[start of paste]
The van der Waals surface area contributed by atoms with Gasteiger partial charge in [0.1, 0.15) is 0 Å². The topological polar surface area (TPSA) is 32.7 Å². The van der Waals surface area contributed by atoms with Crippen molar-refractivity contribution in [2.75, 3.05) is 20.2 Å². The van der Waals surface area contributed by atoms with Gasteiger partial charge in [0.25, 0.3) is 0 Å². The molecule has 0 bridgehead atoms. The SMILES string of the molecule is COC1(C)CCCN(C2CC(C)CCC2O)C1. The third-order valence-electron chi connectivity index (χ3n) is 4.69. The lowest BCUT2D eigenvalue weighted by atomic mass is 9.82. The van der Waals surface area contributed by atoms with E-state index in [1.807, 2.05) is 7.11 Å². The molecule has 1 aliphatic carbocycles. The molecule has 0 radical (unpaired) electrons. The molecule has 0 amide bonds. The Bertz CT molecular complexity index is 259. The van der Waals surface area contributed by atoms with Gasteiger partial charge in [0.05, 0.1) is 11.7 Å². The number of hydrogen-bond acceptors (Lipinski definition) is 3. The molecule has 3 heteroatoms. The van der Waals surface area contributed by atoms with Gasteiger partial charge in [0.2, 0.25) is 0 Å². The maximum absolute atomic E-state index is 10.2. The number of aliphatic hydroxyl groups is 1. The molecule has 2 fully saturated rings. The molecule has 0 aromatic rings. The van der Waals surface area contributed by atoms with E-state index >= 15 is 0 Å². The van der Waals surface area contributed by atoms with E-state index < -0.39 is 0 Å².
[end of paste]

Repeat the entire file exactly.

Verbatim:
The van der Waals surface area contributed by atoms with Gasteiger partial charge in [0.1, 0.15) is 0 Å². The topological polar surface area (TPSA) is 32.7 Å². The van der Waals surface area contributed by atoms with Crippen molar-refractivity contribution in [2.75, 3.05) is 20.2 Å². The van der Waals surface area contributed by atoms with Gasteiger partial charge in [0.25, 0.3) is 0 Å². The molecule has 0 bridgehead atoms. The SMILES string of the molecule is COC1(C)CCCN(C2CC(C)CCC2O)C1. The third-order valence-electron chi connectivity index (χ3n) is 4.69. The lowest BCUT2D eigenvalue weighted by atomic mass is 9.82. The van der Waals surface area contributed by atoms with E-state index in [1.807, 2.05) is 7.11 Å². The molecule has 1 aliphatic carbocycles. The molecule has 0 radical (unpaired) electrons. The molecule has 0 amide bonds. The Bertz CT molecular complexity index is 259. The van der Waals surface area contributed by atoms with Gasteiger partial charge in [0.05, 0.1) is 11.7 Å². The number of hydrogen-bond acceptors (Lipinski definition) is 3. The molecule has 3 heteroatoms. The van der Waals surface area contributed by atoms with Gasteiger partial charge in [0.2, 0.25) is 0 Å². The maximum absolute atomic E-state index is 10.2. The number of aliphatic hydroxyl groups is 1. The molecule has 2 fully saturated rings. The molecule has 0 aromatic rings. The van der Waals surface area contributed by atoms with E-state index >= 15 is 0 Å². The van der Waals surface area contributed by atoms with E-state index < -0.39 is 0 Å².